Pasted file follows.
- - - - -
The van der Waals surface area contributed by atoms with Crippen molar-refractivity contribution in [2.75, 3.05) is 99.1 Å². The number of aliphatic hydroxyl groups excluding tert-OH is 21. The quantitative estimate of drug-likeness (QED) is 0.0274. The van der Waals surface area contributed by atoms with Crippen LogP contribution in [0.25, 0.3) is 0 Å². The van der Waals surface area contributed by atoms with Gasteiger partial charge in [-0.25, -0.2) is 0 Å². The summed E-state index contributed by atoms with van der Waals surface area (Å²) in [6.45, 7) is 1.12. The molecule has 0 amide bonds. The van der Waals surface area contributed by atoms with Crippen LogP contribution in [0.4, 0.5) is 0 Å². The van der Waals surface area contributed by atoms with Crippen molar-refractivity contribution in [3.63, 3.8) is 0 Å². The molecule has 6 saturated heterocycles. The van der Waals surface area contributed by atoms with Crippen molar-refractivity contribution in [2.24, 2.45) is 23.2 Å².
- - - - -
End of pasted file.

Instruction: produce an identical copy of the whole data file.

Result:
The van der Waals surface area contributed by atoms with Crippen molar-refractivity contribution in [2.75, 3.05) is 99.1 Å². The number of aliphatic hydroxyl groups excluding tert-OH is 21. The quantitative estimate of drug-likeness (QED) is 0.0274. The van der Waals surface area contributed by atoms with Crippen LogP contribution in [0.25, 0.3) is 0 Å². The van der Waals surface area contributed by atoms with Gasteiger partial charge in [-0.25, -0.2) is 0 Å². The summed E-state index contributed by atoms with van der Waals surface area (Å²) in [6.45, 7) is 1.12. The molecule has 0 amide bonds. The van der Waals surface area contributed by atoms with Crippen LogP contribution in [0.4, 0.5) is 0 Å². The van der Waals surface area contributed by atoms with Crippen molar-refractivity contribution in [3.63, 3.8) is 0 Å². The molecule has 6 saturated heterocycles. The van der Waals surface area contributed by atoms with Crippen molar-refractivity contribution in [2.24, 2.45) is 23.2 Å².